Every month for 10 years, volunteers with Vets for Pets have treated animals of low income, transient and homeless people at Our Place. (File submitted/ Richard Leon Gauthier Photography)

Vet services for Victoria’s pets of the homeless cancelled for first time in a decade

Vets for Pets faces a volunteer shortage that’s forced the group to cancel its recent service

For the first time in 10 years a free veterinary service for the pets of low-income, transient and homeless people has been cancelled.

Vets for Pets is a volunteer organization comprised of veterinarians, vet technicians and pre-vet students and assistants who provide preventative care for cats and dogs once per month at Our Place, at 919 Pandora Ave.

Typical services include distributing vaccines, flea control and dewormer, and treatment for simple ear, eye and skin infections.

READ MORE: Vets help furry friends of homeless and low income people

The group visits Our Place on the second Sunday of each month – except for February and July – and in a period of two hours sees an average of 60 pets.

This month however, there were not enough volunteers to allow for the service.

“I think we’re seeing a lot of burnout,” said Vets for Pets founder Jane Vermeulen. “It’s hard to get people out working on their day off.”

Vermeulen started the campaign after she noticed a large population of low-income pets on the streets. Since she started, the homeless population and their pets have increased significantly, with many people reporting problems with Victoria’s housing crisis.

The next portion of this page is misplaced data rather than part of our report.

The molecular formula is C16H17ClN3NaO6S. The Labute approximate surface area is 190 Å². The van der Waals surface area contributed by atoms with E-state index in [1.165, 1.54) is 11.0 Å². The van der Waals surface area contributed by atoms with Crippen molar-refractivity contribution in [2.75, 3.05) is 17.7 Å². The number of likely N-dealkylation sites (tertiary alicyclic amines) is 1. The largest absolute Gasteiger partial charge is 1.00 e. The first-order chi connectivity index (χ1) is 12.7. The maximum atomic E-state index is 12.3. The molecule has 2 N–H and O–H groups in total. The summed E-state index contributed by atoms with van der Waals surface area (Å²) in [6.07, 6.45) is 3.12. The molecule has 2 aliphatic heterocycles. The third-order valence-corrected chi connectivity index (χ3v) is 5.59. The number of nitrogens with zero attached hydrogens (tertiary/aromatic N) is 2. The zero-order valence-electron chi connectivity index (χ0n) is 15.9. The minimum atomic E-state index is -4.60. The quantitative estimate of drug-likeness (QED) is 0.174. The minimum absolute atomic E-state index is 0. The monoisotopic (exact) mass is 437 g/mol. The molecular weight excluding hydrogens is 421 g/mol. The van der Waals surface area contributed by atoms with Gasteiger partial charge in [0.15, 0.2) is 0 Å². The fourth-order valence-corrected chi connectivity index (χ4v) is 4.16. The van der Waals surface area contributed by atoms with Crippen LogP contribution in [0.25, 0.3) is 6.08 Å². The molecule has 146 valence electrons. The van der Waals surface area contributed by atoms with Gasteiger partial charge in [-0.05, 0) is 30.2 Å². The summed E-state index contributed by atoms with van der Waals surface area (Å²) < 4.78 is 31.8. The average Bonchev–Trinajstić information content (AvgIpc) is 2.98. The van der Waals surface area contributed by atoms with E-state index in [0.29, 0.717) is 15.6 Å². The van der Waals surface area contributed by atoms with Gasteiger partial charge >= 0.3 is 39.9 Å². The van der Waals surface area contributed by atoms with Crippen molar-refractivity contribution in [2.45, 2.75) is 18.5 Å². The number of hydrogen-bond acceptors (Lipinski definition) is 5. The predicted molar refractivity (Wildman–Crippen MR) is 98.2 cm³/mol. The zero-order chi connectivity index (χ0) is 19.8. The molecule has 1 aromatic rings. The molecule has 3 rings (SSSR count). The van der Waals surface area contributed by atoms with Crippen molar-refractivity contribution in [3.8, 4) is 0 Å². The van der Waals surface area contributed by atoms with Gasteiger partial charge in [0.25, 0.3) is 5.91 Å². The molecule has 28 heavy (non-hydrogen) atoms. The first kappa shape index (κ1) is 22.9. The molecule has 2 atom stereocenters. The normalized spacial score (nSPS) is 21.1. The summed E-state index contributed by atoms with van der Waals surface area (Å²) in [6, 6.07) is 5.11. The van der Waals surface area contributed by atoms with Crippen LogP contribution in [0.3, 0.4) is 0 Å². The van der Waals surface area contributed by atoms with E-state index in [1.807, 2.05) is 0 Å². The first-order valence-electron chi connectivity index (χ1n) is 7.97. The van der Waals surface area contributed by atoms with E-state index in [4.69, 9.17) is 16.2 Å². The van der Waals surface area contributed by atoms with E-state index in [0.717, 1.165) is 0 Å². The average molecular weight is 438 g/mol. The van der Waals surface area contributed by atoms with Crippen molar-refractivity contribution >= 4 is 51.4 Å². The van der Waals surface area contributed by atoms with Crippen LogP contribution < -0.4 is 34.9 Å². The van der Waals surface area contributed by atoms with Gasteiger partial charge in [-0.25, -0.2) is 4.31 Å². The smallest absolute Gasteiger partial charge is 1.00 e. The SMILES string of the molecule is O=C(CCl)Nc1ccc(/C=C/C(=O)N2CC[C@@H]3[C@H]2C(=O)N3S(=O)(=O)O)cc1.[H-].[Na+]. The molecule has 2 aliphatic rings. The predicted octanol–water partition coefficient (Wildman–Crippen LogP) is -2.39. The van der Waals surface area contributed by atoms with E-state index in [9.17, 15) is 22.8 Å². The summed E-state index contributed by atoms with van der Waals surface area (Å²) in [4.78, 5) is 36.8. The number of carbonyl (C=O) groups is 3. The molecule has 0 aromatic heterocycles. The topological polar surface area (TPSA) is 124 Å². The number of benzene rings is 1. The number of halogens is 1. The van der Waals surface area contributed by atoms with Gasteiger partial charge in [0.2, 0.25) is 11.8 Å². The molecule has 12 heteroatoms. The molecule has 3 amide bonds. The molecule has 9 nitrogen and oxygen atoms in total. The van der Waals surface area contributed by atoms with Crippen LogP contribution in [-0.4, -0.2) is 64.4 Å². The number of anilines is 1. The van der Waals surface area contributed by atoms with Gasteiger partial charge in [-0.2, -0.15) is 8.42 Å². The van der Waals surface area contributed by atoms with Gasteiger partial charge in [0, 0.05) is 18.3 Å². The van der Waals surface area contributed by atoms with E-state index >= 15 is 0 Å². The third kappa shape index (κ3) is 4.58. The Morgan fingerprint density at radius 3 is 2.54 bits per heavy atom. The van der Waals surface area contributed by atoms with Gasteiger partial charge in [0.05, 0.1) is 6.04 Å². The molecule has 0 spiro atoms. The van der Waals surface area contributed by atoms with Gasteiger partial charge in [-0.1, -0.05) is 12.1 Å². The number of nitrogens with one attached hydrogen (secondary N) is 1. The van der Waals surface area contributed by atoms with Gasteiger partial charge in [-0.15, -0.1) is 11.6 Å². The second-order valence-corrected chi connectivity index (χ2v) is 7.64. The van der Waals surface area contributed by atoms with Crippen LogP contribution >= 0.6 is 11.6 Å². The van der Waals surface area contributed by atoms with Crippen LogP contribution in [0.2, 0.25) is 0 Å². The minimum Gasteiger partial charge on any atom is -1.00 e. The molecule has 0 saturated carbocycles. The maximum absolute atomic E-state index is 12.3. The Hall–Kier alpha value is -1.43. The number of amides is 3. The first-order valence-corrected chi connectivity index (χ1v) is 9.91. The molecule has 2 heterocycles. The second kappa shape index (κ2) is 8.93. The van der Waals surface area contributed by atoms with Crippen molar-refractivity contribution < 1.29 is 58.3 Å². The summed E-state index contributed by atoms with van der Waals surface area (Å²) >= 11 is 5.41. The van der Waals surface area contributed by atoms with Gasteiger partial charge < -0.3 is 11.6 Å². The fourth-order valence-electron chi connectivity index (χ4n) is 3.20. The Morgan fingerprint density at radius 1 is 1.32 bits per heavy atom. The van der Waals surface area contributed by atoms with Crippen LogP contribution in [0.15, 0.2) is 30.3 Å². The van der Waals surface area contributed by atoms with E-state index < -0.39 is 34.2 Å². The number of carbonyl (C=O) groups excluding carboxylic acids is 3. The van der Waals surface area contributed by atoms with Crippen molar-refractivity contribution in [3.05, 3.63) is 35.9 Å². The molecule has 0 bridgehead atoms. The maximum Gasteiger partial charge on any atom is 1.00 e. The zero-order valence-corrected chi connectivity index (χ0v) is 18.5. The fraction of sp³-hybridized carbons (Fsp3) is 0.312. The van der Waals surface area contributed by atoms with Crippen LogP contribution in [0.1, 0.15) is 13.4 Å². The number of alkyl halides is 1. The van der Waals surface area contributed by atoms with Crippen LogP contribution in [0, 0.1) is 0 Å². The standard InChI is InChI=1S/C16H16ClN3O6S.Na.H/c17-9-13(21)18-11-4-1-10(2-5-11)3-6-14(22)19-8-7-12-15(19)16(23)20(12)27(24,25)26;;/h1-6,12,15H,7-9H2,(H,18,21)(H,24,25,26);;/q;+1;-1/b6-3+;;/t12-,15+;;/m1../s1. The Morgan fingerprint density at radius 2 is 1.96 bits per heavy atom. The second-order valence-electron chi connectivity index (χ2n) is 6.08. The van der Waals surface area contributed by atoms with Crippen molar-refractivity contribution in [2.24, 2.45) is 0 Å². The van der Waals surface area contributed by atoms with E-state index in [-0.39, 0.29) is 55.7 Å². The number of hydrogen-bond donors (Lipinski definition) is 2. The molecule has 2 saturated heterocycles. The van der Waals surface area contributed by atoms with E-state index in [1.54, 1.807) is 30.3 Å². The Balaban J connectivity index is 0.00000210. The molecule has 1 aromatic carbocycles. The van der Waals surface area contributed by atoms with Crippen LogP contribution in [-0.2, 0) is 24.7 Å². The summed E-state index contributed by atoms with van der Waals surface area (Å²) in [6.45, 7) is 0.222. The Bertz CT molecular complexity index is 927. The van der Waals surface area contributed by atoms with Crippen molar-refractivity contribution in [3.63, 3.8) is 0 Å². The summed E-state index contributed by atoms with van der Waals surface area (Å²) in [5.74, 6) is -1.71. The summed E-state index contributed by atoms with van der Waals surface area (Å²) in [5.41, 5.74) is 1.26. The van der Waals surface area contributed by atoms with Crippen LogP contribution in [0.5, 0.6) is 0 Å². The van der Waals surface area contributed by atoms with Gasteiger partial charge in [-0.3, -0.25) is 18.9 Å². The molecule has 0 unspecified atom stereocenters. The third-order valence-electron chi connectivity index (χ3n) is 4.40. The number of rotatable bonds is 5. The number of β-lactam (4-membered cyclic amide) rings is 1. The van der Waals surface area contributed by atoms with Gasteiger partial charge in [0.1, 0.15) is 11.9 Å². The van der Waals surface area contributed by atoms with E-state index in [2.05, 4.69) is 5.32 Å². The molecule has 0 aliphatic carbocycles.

“There are a lot of people who judge and say that homeless people shouldn’t have pets,” Vermeulen said. “They’re going to have pets, that’s just the nature… they shouldn’t be denied companionship because they’re facing a transient time.”

ALSO READ: Victoria woman named ‘woman of worth’ for free vet care program

Preventative services such as vaccines and flea treatment do more than help that one pet; it prevents the spreading of contagious diseases to surrounding pets and prevents infections for people in the homeless population with compromised immune systems.

Now, however, Vermeulen and her team are facing a different set of problems.

“After 10 years we’re also now seeing pets getting older,” she said. “Euthanasia is becoming an issue.”

While the mobile team doesn’t have the resources or licenses to perform euthanasia or diagnostics, a local clinic and crematorium has partnered with Vets for Pets to allow for free euthanasia services where the pet owner can be present.

“If you have no money you may not know you can get your pet euthanized for free, you don’t just need to let it die. It can be humane.”

Since its inception Vets for Pets has teamed up with the BCSPCA and West Coast Sassy Cats to expand the possible services and treatments available. A similar campaign called Helping Paws has also opened up in Nanaimo.

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Vermeulen hopes that more volunteers can step forward for the next scheduled visit on Sunday, Aug. 11.

“Being a vet is a trade. I could definitely serve soup at Our Place, and it’s great that people do, but I can do this,” Vermeulan said, adding that overall very little time is needed. “For 10 hours a year you can help the pets in the downtown core. Only 10 hours, that’s all I’m asking for.”

For more information, or to sign up as a volunteer you can vetsforpetsvictoria.com.

nicole.crescenzi@vicnews.com


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